from the desk of David Almandsmith
Hello fans of science,
I mentioned Zooniverse many moons ago and it merits a repeat recommendation. “Zooniverse gives people of all ages and backgrounds the chance to participate in real research with over 50 active online citizen science projects.” Currently I’m identifying marine invertebrates in the ocean depths off the coast of Norway – from the dining room table! Cool.
Then there’s CatchAFire where you can volunteer online to assist a non-profit. Currently they have 149 non-profits looking for help.
SciStarter has another set of science projects eager for online volunteers.
Californians for All is a state program looking for volunteers, but I signed up on the first day Governor Newsom announced it and have yet to hear from them. (My age might be a factor there.)
Warning: any of the above may cut into your time playing solitaire!
Remember the claim that “Nessie”, the Loch Ness Monster, might be a plesiosaur? As awesome and common plesiosaurs, ichthyosaurs, and mosasaurs were during the age of the dinosaurs, you might also remember that they were reptiles, not dinosaurs. An article in Nature reveals that apparently there was an aquatic dinosaur – a huge one: Spinosaurus aegyptiacus, and it swam much like a crocodile. Again, cool.
Not to be overshadowed by dinosaurs, a mammal that lived in the age of the dinosaurs also made it into the news this week. Adalantherium hui is the name and it lived in Madagascar.
Last week’s SciSchmooze had a broken link, so here it is corrected: Putin’s Long War Against American Science.
Also from last week, Bob Siederer steered us to an illuminating page that constantly updates, so here is your chance to see how things currently stand: Coronavirus Outbreak Concern.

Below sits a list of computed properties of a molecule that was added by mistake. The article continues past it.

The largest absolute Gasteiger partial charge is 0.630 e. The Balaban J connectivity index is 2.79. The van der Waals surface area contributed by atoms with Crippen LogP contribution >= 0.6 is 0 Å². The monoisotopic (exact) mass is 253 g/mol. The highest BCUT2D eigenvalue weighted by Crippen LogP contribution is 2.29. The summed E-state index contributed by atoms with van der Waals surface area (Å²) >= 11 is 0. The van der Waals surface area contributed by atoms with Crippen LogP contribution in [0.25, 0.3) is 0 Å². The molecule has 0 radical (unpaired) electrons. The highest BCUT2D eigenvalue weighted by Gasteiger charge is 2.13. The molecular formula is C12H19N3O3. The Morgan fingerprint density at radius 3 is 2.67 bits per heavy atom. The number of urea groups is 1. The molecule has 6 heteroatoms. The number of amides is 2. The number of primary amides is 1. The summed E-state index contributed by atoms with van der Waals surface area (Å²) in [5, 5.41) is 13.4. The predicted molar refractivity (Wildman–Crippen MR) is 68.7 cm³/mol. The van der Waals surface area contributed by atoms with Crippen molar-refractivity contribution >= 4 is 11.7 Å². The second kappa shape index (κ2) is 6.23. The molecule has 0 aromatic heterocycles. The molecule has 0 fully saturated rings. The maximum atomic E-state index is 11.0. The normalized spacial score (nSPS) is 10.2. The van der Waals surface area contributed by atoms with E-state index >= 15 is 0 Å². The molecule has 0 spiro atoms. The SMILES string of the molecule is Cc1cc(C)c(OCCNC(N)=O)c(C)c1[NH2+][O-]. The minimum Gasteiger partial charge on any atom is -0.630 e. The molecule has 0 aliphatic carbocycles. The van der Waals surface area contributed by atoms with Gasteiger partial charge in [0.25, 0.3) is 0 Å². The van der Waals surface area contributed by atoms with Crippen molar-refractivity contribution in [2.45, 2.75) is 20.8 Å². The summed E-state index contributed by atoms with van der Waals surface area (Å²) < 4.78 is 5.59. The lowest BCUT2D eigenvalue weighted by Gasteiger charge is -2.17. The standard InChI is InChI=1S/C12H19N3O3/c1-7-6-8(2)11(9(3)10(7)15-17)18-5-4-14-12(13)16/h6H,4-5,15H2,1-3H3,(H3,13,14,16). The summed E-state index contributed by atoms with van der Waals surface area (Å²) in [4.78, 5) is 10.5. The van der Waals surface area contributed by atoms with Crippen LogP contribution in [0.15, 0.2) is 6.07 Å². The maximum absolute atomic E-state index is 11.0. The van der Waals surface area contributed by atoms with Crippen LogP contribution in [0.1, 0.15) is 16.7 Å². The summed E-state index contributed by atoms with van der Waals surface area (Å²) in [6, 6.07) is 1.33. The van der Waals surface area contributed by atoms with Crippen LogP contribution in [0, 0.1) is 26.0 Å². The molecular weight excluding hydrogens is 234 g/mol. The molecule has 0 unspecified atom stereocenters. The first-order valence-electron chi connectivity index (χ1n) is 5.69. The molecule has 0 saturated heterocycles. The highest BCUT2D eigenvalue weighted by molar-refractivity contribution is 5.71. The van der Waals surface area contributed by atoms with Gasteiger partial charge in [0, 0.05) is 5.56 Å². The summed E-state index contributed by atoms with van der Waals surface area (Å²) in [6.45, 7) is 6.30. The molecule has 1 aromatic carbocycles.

Since I’m now on the topic of COVID-19, here is a video that you may like: How COVID-19 immunity compares to other diseases. (I first wrote “that you will like,” but that was a wee bit presumptive.)
At the beginning of March, I wrote in the SciSchmooze, “My back-of-the-envelope guesstimate suggested that as many as 3 – 6 people out of every thousand worldwide might succumb to this disease before it is brought under control.” At present, the State of New York has 1.3 deaths per thousand residents, so 3 per thousand globally still sounds grimly possible. Hopefully, a vaccine will come mercifully early. The people most at risk of succumbing to COVID-19 – folk with underlying health problems or of advanced age (Huh? Who, me?) – may need to remain in some level of isolation until vaccinated. Profits and Pride at Stake, the Race for a Vaccine Intensifies.
My picks for the week are all “Livestream” so I’ve listed more than usual since the inconvenience of traveling is not an issue:
- What Can We Learn about Culture From Linguistic Analysis? – Monday 12:30
- The latest results from LIGO and Virgo – Tuesday, 11am
- COVID-19 and the media: the role of journalism in a global pandemic – Wednesday 9am
- COVID-19 and Climate: The Future of Energy – Commonwealth Club, Wednesday 12:30
- Bats of Point Reyes and Marin County – Thursday Noon
- The Loneliness Epidemic – Thursday 4pm
- How COVID-19 will shape the 2020 election – Friday Noon
- A low-cost radio telescope project – Saturday 7:45pm
As you come across medical information this week, be aware there is a surfeit of
bullshit bogus information out there.
There is plenty to enjoy, as always, but stay safe,
Bay Area Skeptics board member
“It’s natural to think that living things must be the handiwork of a designer. But it was also natural to think that the sun went around the earth.”
—StevenPinker, Cognitive psychologist (1954 – )